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Losar Metok: Most Beautiful "Flower" in Tibet's Winter

  • Source : China Tibet Online Author : Time : 02/12/2016 Editor : Tenzin Woebom

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    As Tibetan New Year approaches, Tibetan costumes, Kasai, butter sculpture, and Losar Metok could be seen everywhere in the holiday markets of Lhasa.


    When it comes to the "flower" of Tibetan New Year, people usually think of the five-colored Losar Metok in the Chemar box. In Tibetan, Losar means Tibetan New Year, while Metok refers to flower.


    Every house decorates with the "flower" during Losar with hopes for a happy and bountiful new year.


    For Tibetans, it is the most beautiful "flower" in winter, and booms for the most important holiday of all.


    According to tradition, every November in the Tibetan calendar, there is one village where every family makes Losar Metok.


    In Sangmu Folk Village, Tohlung Dechen County of Lhasa, every family is busy creating Losar Metok. The outlanders could only need to see which house had colorful water coming out of the pipes to know where to find Losar Metok.


    At the house of villager Lhamo, eight bunches of dyed highland barley leaped to the eyes.The light-green bunches are still steaming hot.


    Lhamo and her mother-in-law have been working on the "flower" since 9:30 in the morning in a room off the yard. The room was just 15 sqm and divided into two areas. The area near the door had a big pot of boiling water used for coloring highland barley.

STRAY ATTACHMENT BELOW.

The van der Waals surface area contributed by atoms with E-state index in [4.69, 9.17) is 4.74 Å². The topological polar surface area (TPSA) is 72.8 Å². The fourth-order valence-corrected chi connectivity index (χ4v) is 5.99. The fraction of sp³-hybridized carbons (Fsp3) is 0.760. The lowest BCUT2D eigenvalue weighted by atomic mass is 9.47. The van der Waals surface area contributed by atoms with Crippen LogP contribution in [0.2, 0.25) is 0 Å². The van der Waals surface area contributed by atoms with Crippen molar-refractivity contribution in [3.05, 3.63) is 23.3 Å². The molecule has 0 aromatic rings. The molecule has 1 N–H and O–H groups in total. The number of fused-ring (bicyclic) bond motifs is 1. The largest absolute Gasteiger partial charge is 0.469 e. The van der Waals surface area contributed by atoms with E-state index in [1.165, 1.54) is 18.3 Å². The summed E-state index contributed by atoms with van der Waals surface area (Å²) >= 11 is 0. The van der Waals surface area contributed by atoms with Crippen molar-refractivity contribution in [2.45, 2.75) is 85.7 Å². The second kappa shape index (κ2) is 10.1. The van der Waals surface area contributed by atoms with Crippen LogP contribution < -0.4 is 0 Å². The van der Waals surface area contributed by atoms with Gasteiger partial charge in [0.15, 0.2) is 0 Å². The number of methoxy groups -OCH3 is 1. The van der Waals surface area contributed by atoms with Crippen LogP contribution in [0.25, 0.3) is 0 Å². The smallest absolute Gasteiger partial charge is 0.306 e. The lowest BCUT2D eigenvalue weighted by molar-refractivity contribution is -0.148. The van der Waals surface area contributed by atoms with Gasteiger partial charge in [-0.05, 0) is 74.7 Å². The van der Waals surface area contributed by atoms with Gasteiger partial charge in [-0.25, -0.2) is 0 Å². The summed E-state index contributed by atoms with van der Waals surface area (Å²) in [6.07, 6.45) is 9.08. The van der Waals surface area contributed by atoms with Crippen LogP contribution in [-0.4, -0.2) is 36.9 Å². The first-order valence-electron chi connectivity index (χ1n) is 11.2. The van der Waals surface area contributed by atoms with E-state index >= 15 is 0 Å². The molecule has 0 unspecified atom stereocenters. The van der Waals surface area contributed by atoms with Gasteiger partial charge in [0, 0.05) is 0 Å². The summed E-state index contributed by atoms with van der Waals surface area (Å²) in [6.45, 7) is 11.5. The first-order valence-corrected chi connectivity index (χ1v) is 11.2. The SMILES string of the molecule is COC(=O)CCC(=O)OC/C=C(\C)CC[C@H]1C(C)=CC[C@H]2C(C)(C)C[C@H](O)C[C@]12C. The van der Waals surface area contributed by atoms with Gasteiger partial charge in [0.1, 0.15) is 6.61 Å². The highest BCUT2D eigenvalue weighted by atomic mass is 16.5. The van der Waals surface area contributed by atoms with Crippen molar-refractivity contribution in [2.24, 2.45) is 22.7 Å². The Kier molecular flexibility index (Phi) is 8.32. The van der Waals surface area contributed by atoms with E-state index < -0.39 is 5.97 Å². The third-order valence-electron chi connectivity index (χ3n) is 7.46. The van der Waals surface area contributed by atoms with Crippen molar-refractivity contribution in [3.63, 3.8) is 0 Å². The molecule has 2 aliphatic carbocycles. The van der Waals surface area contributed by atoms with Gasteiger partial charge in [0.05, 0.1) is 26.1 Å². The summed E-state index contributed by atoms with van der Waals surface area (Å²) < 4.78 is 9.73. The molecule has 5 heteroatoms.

The area inside had three neat bunches as tall as a person, one was highland barley, the other two were Losar Metok of various colors.


    Lhamo said, “From 9:30 to 12, my mother-in-law and I color the highland barley at home, let them dry, then tie them into bunches with two strands of red, one strand of yellow, one each of dark and light green, and then sell them at the Barkor Shopping Mall.”


    The Losar Metok made in the Sangmu Folk Village are sold in areas as far as Nyingchi, Lhoka, and Shigatse.


    Losar Metok are made from colored ears of highland barley. In Tibetan calendar every year, the barley are planted before April 15, then fertilized and watered in June for a harvest in August and September. A month of drying time is needed before they’re put in storage so they can be dyed in November.


    After coloring, Losar Metok are tied in bunches and hung from wires in the yard, or off of beams in front of the house. You can see the colorful "flower" everywhere!



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